In case you have Debian Etch, you will neither have out-of-the-box support in the kernel, nor will you be able to compile the drivers yourself (The compiling fails with an error like ''/usr/src/v4l-dvb/v4l/videodev.c:499: error: unknown field 'dev_attrs' specified in initializer'').
dvb-ttpci: usually this should be in /usr/lib/hotplug/firmware or /lib/firmware
+
dvb-ttpci: and can be downloaded from http://www.linuxtv.org/download/dvb/firmware/
+
Resolving that missing firmware issue should then result in proper detection and configuration of your device.
+
  
== Solution for old kernels (2.4.x) ==
+
The best bet for Debian Etch users is to install a new kernel from [http://www.backports.org backports.org] (Current version 2.6.24). This is most likely to provide with all necessary drivers. To install the backports kernel, you must [http://backports.org/dokuwiki/doku.php?id=instructions use the backports.org repository]. The following code should do, but please be sure to read the instructions anyway:
 +
<pre>echo "deb http://www.backports.org/debian etch-backports main contrib non-free" >> /etc/apt/sources.list
 +
apt-get update
 +
apt-get install debian-backports-keyring
  
The linux DVB drivers work on only reasonably new kernels (>= 2.6.12) and so you should upgrade your kernel to a 2.6 kernel
+
# the following step makes sure that backports packages get their updates
before attempting to use DVB. You should also investigate installing the "udev" package (for kernels >= 2.6.15) which automatically populates the /dev directory when devices are found.
+
echo -e "Package: *\nPin: release a=etch-backports\nPin-Priority: 200" >> /etc/apt/preferences
 +
</pre>
  
==The LinuxTV drivers==
+
Now, to install the kernel, run (just an example, depending on the current kernel in backports, and the appropriate kernel for your machine/setup):
The LinuxTV project hosts the latest set of drivers for v4l-dvb devices.
+
<pre>apt-get update
 +
apt-get install linux-headers-2.6.24-1-686 linux-image-2.6.24-1-686</pre>
  
See http://linuxtv.org/repo
+
Debian should automatically install the initrd in ''/boot'' as well as update ''/boot/grub/menu.lst''; elsewise you must do this yourself. When done, you can reboot. After reboot, you should have all necessary modules at your service. (Don't forget to have copied the firmware to ''/lib/firmware'', if necessary.)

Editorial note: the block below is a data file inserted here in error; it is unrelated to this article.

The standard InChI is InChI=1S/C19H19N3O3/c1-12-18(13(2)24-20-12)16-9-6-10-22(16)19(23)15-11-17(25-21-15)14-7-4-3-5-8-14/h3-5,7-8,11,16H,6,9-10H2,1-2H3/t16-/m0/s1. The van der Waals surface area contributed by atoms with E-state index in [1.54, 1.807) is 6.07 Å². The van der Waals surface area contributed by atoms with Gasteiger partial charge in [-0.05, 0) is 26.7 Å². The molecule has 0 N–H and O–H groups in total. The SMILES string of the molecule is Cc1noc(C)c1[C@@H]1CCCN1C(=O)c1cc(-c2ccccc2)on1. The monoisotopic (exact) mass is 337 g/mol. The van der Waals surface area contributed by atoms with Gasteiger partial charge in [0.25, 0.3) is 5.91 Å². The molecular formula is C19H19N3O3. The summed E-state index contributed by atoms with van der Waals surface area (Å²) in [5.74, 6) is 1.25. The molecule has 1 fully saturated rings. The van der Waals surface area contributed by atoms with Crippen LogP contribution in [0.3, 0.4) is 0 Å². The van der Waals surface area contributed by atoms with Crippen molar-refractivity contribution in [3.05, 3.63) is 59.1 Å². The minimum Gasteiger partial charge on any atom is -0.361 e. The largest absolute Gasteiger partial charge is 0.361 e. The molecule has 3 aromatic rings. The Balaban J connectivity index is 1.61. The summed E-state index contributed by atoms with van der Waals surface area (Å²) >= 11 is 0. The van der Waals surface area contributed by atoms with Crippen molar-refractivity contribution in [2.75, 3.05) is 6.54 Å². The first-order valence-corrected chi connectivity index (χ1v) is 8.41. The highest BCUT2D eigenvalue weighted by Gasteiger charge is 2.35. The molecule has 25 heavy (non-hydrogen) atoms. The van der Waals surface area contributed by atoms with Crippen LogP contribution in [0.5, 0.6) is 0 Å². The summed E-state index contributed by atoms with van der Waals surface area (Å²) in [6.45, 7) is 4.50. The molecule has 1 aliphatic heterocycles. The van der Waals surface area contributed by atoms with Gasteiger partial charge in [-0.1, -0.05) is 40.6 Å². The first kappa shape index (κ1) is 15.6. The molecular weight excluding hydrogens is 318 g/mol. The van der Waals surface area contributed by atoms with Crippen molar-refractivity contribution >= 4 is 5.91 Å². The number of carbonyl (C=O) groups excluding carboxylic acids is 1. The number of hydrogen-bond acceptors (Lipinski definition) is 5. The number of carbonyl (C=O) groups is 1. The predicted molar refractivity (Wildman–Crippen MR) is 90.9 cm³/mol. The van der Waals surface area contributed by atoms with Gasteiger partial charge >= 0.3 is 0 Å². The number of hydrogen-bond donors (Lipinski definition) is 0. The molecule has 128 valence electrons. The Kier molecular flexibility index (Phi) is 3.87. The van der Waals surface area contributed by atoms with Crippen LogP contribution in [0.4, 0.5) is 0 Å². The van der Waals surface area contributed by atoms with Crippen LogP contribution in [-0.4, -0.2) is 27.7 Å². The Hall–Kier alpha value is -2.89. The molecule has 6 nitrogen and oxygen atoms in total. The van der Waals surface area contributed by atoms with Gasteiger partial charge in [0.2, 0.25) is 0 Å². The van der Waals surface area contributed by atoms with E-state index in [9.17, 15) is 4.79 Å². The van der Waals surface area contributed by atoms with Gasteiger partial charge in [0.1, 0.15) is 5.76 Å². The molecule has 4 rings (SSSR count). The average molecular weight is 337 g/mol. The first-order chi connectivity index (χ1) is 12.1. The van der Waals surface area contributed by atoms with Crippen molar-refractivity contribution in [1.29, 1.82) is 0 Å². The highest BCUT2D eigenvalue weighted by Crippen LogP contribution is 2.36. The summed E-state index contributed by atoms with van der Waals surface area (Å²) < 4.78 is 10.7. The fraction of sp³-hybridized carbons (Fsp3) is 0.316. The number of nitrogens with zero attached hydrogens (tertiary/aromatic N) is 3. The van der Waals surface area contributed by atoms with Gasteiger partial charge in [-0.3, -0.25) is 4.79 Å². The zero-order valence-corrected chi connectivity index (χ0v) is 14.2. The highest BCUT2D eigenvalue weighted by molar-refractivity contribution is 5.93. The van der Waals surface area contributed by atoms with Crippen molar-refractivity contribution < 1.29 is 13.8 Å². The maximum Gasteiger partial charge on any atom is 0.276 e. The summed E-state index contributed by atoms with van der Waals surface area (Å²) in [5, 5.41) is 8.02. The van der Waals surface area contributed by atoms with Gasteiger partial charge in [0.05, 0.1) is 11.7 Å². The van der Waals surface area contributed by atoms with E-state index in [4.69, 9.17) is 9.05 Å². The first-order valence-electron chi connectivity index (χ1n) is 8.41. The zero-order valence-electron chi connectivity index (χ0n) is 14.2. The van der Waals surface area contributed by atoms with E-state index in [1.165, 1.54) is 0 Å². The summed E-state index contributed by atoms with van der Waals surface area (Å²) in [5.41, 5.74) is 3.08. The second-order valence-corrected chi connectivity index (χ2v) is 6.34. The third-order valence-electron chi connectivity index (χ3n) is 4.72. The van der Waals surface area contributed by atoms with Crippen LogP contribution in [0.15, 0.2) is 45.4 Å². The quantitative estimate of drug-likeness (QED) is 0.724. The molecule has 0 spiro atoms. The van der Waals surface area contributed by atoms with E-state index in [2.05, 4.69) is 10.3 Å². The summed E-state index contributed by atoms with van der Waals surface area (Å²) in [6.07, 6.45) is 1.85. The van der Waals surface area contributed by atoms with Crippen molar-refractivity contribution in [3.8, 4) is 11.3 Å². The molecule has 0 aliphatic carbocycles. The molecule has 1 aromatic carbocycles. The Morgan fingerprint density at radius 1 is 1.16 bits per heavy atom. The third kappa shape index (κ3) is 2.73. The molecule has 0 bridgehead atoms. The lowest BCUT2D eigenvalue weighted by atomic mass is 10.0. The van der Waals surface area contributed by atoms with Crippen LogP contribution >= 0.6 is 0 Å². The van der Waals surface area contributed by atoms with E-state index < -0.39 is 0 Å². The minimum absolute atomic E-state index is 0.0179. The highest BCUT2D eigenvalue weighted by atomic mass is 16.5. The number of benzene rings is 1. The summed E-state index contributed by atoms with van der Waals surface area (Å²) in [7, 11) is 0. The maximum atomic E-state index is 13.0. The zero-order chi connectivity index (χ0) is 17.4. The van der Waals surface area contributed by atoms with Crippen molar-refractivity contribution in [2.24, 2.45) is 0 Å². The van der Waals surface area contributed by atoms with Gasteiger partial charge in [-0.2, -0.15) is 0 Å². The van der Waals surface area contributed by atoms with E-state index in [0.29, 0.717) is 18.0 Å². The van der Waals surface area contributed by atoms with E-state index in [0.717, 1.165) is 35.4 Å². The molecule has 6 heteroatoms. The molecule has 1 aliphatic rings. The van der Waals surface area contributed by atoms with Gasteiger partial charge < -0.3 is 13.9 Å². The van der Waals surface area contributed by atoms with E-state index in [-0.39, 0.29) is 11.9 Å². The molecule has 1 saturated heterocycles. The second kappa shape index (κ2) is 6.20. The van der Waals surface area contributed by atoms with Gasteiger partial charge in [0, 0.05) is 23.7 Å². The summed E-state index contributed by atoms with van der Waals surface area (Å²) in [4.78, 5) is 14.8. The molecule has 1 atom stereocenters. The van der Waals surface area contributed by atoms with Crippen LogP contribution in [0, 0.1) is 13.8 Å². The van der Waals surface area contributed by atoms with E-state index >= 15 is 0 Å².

+
 
 +
Successfully tested with a [[TerraTec Cinergy DT USB XS Diversity]].
 +
 
 +
 
 +
==Case 2: Installation of LinuxTV Drivers Required==
 +
The LinuxTV project hosts the latest set of drivers for v4l-dvb devices; see http://linuxtv.org/repo
  
 
'''1. Acquire the necessary software'''<BR>
 
'''1. Acquire the necessary software'''<BR>
Line 41: Line 59:
  
 
The following provides examples of how to install the Mercurial software package for some distributions (Note that [sudo] means that you only have to specify "sudo" if you aren't root, otherwise omit it.):
 
The following provides examples of how to install the Mercurial software package for some distributions (Note that [sudo] means that you only have to specify "sudo" if you aren't root, otherwise omit it.):
:* On Debian-based distributions you can use the following command to install all required software:
+
:* On Debian-based distributions use the following command to install all required software:
 
::: <code>$ [sudo] apt-get install mercurial linux-headers-$(uname -r) build-essential</code>
 
::: <code>$ [sudo] apt-get install mercurial linux-headers-$(uname -r) build-essential</code>
:* On Gentoo-based distributions you can use the following command to install mercurial. Other dependancies are installed in main system tree.
+
:* On Gentoo-based distributions use the following command to install mercurial. Other dependencies are installed in main system tree.
 
::: <code>$ [sudo] emerge mercurial</code>
 
::: <code>$ [sudo] emerge mercurial</code>
:* On Fedora is just as easy:
+
:* On Fedora it's just as easy:
 
::: <code>$ [sudo] yum install mercurial</code>
 
::: <code>$ [sudo] yum install mercurial</code>
 
:* On Mandriva, provided you setup a [http://easyurpmi.zarb.org/ contrib source], you can use:
 
:* On Mandriva, provided you setup a [http://easyurpmi.zarb.org/ contrib source], you can use:
Line 51: Line 69:
  
 
'''2. Obtain latest v4l-dvb source code from LinuxTV'''<BR>
 
'''2. Obtain latest v4l-dvb source code from LinuxTV'''<BR>
After we have installed all required software you should be able to download the latest source code with the following command:
+
After installing all required software, download the latest source code with the following command:
 
   $ hg clone http://linuxtv.org/hg/v4l-dvb
 
   $ hg clone http://linuxtv.org/hg/v4l-dvb
This should create a directory called v4l-dvb in the current working directory.
+
This creates a directory called ''v4l-dvb'' in the current working directory.
 +
 
 +
'''2.1 Upgrading an older installation'''<BR>
 +
Update your local copy of the source code with the following command (entered from the previously created ''v4l-dvb'' directory):
 +
  $ hg pull
 +
When job completes, enter the following command:
 +
  $ hg update
 +
to get a working local copy, ready to compile.
 +
 
  
 
'''3. Compile the v4l-dvb  source code'''<BR>
 
'''3. Compile the v4l-dvb  source code'''<BR>
Let's go inside the directory that contains the previously downloaded source:
+
Change to the directory that contains the previously downloaded source:
 
   $ cd v4l-dvb